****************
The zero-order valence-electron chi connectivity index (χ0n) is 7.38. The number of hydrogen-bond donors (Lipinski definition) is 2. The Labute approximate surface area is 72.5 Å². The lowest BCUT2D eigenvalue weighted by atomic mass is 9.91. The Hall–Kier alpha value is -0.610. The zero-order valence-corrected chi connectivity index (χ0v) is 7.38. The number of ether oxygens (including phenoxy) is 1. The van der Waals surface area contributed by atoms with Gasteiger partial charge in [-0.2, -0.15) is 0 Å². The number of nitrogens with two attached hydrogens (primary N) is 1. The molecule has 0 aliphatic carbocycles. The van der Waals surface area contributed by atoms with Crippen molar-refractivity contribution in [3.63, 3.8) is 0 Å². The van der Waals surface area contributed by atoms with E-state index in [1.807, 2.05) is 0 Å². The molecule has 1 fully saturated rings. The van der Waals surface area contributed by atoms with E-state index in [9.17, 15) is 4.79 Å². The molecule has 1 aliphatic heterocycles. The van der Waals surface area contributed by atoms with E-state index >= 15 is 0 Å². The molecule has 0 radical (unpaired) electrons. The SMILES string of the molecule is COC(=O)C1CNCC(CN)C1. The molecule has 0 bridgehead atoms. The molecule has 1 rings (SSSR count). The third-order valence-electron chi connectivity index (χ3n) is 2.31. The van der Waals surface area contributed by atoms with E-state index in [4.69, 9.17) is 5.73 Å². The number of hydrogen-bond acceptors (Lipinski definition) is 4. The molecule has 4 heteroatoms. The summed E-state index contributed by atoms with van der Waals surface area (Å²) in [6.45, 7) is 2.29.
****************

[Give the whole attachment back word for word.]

The zero-order valence-electron chi connectivity index (χ0n) is 7.38. The number of hydrogen-bond donors (Lipinski definition) is 2. The Labute approximate surface area is 72.5 Å². The lowest BCUT2D eigenvalue weighted by atomic mass is 9.91. The Hall–Kier alpha value is -0.610. The zero-order valence-corrected chi connectivity index (χ0v) is 7.38. The number of ether oxygens (including phenoxy) is 1. The van der Waals surface area contributed by atoms with Gasteiger partial charge in [-0.2, -0.15) is 0 Å². The number of nitrogens with two attached hydrogens (primary N) is 1. The molecule has 0 aliphatic carbocycles. The van der Waals surface area contributed by atoms with Crippen molar-refractivity contribution in [3.63, 3.8) is 0 Å². The van der Waals surface area contributed by atoms with E-state index in [1.807, 2.05) is 0 Å². The molecule has 1 fully saturated rings. The van der Waals surface area contributed by atoms with E-state index in [9.17, 15) is 4.79 Å². The molecule has 1 aliphatic heterocycles. The van der Waals surface area contributed by atoms with E-state index >= 15 is 0 Å². The molecule has 0 radical (unpaired) electrons. The SMILES string of the molecule is COC(=O)C1CNCC(CN)C1. The molecule has 0 bridgehead atoms. The molecule has 1 rings (SSSR count). The third-order valence-electron chi connectivity index (χ3n) is 2.31. The van der Waals surface area contributed by atoms with E-state index in [4.69, 9.17) is 5.73 Å². The number of hydrogen-bond acceptors (Lipinski definition) is 4. The molecule has 4 heteroatoms. The summed E-state index contributed by atoms with van der Waals surface area (Å²) in [6.45, 7) is 2.29.